Lunatic59 (lunatic59) wrote,

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Should any day feel like another?

Since hominids became sentient [assuming they are] they [we] have defined our existence by recurring periodic intervals … days, years, generations. In our infinite desire to put reason to randomness, we subdivided these periods into arbitrary subsections … weeks, months, decades … not so much to know where we are, but to see where we are going. If a condition exists on a certain interval with any regularity, we come to expect it in the future, but it is like the lottery. No matter how many times you play, the odds are always the same. If you flip a coin three times and it comes up heads each time, what then is the probability of it landing tails on the fourth flip? As you see, just like most of our daily activities, the past only influences our expectations and not the reality of random circumstances. And, when our lives deviate from those expectations and anticipations something feels out of kilter. [Like a Scotsman who’s dropped his … well you get the picture. If you didn’t get the picture, please send a stamped, self addressed envelope to NAKED SCOTSMAN OFFER, P.O. Box 5634-23A, Newark, NJ 08116 and one will be provided free of charge*.]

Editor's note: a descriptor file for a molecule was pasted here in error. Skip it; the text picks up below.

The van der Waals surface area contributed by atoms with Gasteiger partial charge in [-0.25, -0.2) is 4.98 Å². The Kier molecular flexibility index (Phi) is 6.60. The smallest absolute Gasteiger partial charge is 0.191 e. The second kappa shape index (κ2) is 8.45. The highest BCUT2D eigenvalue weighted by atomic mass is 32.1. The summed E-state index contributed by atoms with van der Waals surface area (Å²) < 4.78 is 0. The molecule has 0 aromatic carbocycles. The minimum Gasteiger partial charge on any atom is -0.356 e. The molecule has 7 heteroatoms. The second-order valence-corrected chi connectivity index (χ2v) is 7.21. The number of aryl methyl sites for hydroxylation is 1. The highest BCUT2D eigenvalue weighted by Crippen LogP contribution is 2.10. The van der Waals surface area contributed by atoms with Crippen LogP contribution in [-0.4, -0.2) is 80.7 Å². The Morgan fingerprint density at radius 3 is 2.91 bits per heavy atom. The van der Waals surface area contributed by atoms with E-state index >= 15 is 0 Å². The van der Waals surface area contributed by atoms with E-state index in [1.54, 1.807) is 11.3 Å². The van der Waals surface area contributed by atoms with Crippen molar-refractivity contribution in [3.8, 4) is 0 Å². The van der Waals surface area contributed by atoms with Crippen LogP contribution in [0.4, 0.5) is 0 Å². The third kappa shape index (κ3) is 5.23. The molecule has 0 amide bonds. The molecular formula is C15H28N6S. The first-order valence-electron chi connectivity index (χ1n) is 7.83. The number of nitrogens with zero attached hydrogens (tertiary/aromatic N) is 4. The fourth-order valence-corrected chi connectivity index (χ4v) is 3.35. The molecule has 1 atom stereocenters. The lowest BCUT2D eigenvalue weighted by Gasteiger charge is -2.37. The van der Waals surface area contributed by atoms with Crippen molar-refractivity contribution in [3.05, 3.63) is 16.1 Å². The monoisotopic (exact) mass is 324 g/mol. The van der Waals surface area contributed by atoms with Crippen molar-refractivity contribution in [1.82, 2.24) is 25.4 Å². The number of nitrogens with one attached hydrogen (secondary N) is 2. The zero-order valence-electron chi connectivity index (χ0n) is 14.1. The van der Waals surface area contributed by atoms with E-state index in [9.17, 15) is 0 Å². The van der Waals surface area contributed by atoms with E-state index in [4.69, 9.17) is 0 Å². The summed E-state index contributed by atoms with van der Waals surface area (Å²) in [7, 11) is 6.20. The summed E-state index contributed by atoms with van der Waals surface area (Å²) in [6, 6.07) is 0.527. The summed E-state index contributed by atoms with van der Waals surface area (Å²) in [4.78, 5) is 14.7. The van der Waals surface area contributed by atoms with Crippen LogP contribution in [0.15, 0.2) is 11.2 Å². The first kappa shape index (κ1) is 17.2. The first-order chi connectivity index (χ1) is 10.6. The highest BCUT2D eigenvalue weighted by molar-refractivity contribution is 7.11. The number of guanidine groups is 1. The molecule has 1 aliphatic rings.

*There will be a $49.95 handling fee charged to your VISA or MasterCard.

In an effort to clarify what each day is supposed to feel like, I have gathered the following information from ancient Greek texts, inscriptions in the Pyramids of Khufu and Teotihuacán and Aramaic scrolls, translated using the Rosetta stone as a foot rest.